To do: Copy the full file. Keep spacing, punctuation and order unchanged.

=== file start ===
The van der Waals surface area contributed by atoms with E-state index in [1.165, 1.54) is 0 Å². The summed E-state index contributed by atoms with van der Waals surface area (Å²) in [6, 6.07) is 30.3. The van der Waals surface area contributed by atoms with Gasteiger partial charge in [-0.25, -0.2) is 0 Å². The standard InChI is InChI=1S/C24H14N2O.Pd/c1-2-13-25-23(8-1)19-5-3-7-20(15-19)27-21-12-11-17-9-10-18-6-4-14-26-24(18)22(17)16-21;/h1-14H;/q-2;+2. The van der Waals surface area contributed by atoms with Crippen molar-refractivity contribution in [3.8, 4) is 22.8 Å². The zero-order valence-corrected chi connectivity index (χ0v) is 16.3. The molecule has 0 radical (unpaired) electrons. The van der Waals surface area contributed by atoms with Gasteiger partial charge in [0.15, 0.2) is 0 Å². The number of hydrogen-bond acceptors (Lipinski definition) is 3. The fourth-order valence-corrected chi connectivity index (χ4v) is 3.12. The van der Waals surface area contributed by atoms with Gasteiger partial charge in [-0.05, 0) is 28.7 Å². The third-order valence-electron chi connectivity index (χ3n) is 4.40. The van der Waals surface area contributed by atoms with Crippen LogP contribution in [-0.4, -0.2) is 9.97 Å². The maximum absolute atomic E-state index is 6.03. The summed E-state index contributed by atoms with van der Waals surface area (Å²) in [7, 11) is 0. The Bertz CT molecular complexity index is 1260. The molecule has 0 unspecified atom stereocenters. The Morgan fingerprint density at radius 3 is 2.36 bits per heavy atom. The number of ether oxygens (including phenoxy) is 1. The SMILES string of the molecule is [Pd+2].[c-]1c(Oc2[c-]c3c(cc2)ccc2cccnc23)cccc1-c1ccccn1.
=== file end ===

The van der Waals surface area contributed by atoms with E-state index in [1.165, 1.54) is 0 Å². The summed E-state index contributed by atoms with van der Waals surface area (Å²) in [6, 6.07) is 30.3. The van der Waals surface area contributed by atoms with Gasteiger partial charge in [-0.25, -0.2) is 0 Å². The standard InChI is InChI=1S/C24H14N2O.Pd/c1-2-13-25-23(8-1)19-5-3-7-20(15-19)27-21-12-11-17-9-10-18-6-4-14-26-24(18)22(17)16-21;/h1-14H;/q-2;+2. The van der Waals surface area contributed by atoms with Crippen molar-refractivity contribution in [3.8, 4) is 22.8 Å². The zero-order valence-corrected chi connectivity index (χ0v) is 16.3. The molecule has 0 radical (unpaired) electrons. The van der Waals surface area contributed by atoms with Gasteiger partial charge in [0.15, 0.2) is 0 Å². The number of hydrogen-bond acceptors (Lipinski definition) is 3. The fourth-order valence-corrected chi connectivity index (χ4v) is 3.12. The van der Waals surface area contributed by atoms with Gasteiger partial charge in [-0.05, 0) is 28.7 Å². The third-order valence-electron chi connectivity index (χ3n) is 4.40. The van der Waals surface area contributed by atoms with Crippen LogP contribution in [-0.4, -0.2) is 9.97 Å². The maximum absolute atomic E-state index is 6.03. The summed E-state index contributed by atoms with van der Waals surface area (Å²) in [7, 11) is 0. The Bertz CT molecular complexity index is 1260. The molecule has 0 unspecified atom stereocenters. The Morgan fingerprint density at radius 3 is 2.36 bits per heavy atom. The number of ether oxygens (including phenoxy) is 1. The SMILES string of the molecule is [Pd+2].[c-]1c(Oc2[c-]c3c(cc2)ccc2cccnc23)cccc1-c1ccccn1.